Reducing household trash has other positive effects on the nation besides keeping waste out of landfills. Recycling also benefits the environment and the economy. Recycling products reduces the amount of fuel needed to produce new materials. Americans recycle 87 million tons of waste per year, and the amount of greenhouse gas emissions saved is equivalent to removing 33 million cars from the road. Just the number of aluminum cans saved from American trash bins annually saves enough gasoline to fuel more than 722,000 cars for over three years. Recycling is a big deal!

People in the US have been recycling more and more which is great. There are few things that could really help if I read this right. Looking at the chart, it seems if everyone composted yard and food waste we would already cut MSW by over 25%.

Also, being mindful of what we buy – how it is presented, packaging etc – could cut this down even further. Check it out for yourself!

Benefits of recycling infographic

We found this at mysweetgreens. Check out what else they talk about!

Artist Tauba Auerbach creates a RGB colorspace atlas

Every wonder what every color that can be generated with RGB is?  Get the book!

I just stumbled on these book and now I am a big fan of her work

RGB color atlas

Digital offset print on paper, case bound book, airbrushed cloth cover and page edges
8 x 8 x 8 inches each
20.3 x 20.3 x 20.3 cm. Binding co-designed by Daniel E. Kelm and Tauba Auerbach. The books were bound by Daniel E. Kelm assisted by Leah Hughes at the Wide Awake Garage.

Tauba Auerbach - artist - Color Cube

And check this super amazing book:

Artist Tauba works

Mohawk superfine paper, acrylic paint, cloth, ribbon
Variable Dimensions – Closed Approx 16 x 16 x 16 inches
40.6 x 40.6 x 40.6 cm. Open Approx 16 x 23.25 x 11.75 inches 40.6 x 59.1 x 29.8 cm. Binding construction by Daniel Kelm.

Check out Tauba Auerbach here>

Art Friday (on a Wednesday): Giant Tree Sculpture cast from Actual Tree

This is just too good to wait until Friday for. Artist John Grade, working with arborists, climbed 90 feet up a beautiful old hemlock tree and took plaster casts of the tree.  They then lowered these down and enlisted hundreds of volunteers to make a wooden cast of the tree using tiny blocks of wood.

The whole thing was sanded down and – well see for yourself:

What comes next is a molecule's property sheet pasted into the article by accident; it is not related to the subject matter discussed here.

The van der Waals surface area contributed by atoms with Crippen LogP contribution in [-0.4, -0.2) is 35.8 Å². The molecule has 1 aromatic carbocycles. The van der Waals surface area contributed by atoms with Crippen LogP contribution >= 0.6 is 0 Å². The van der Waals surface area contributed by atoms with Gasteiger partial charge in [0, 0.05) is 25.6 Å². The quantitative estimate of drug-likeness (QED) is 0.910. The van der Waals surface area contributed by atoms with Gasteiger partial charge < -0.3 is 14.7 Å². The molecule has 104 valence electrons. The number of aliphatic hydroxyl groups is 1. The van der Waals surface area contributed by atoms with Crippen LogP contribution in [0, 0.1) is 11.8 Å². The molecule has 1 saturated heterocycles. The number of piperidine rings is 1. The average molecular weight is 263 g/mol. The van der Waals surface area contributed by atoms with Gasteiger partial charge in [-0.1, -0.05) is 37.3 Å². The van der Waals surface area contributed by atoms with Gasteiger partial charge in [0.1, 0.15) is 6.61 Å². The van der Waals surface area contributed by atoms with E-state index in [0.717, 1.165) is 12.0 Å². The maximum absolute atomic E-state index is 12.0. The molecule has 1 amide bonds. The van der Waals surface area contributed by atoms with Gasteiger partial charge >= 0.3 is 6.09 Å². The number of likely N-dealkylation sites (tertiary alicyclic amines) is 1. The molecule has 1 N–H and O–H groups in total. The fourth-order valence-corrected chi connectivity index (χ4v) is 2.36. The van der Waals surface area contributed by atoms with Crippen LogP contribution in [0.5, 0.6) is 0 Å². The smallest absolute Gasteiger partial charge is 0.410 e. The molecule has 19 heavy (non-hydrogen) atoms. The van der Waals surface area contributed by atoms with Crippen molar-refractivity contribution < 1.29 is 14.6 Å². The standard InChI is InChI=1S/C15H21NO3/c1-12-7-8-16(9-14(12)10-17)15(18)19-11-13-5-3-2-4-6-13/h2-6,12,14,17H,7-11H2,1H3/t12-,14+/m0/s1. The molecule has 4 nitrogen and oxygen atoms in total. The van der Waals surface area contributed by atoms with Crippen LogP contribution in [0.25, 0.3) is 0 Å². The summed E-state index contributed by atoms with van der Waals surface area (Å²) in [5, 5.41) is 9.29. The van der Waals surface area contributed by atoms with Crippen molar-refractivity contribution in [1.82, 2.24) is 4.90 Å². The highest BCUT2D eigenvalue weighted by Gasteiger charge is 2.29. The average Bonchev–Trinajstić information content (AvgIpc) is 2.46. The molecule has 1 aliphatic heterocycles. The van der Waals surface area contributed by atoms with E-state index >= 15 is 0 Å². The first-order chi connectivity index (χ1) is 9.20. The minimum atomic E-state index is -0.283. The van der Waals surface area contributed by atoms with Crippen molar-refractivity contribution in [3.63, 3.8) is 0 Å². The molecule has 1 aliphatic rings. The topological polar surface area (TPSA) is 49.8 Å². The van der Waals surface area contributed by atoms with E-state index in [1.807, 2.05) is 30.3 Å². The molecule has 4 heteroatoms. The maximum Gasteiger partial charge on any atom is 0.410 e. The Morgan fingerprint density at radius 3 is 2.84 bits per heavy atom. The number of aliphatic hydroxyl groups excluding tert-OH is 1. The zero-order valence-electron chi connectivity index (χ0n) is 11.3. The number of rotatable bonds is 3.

John Grade, Middle Fork tree sculpture

John Grade - tree sculpture

Middle Fork is the first exhibition at the new MadArt space in Seattle and will be on view through April 25th before it goes on tour to galleries and art fairs around the U.S. In two years the pieces will be transported to the base of the living tree from which the mold was taken where they will decay and disintegrate back into the ground.

If you are in Seattle, get down to MadArt now.  If not keep track of the travels and see it when it gets near you!

More photos and information here

Need some inspiration? Check out our Pinterest site!

Many of you know Naked Binder and Corporate Image are two halves of the same company.  We manufacture custom and off the shelf eco friendly 3-ring binders, pocket folders, boxes and some crazy awesome presentation projects right in the middle of the country – in Iowa. 

We have been putting images of things we think are awesome, inspiring and informative on Pinterest for years, but somehow we always forget to let everyone know. We are getting a nice following with our links to sustainable architecture, great marketing projects and (OK this is mine) gardening and great design (including this bike chain guard).

great design pinterest/marketinggreen

Check us out at

Need those recycled binders in a hurry? Weather Delays in the Northeast

If you live in the Northeast, this is not a surprise, but winter storm Juno is doing more than snarling traffic and giving your kids snow days.

winter storm juno map

Naked Binder always tries to get you what you need, when you need it, but there are some things even we can’t control. Juno has resulted in many UPS delays from Virginia to New York and has a good possibility of creating more havoc still. (watch out Massachusetts!)

UPS closures by zip codes are here.

The Naked Binder weather page is here.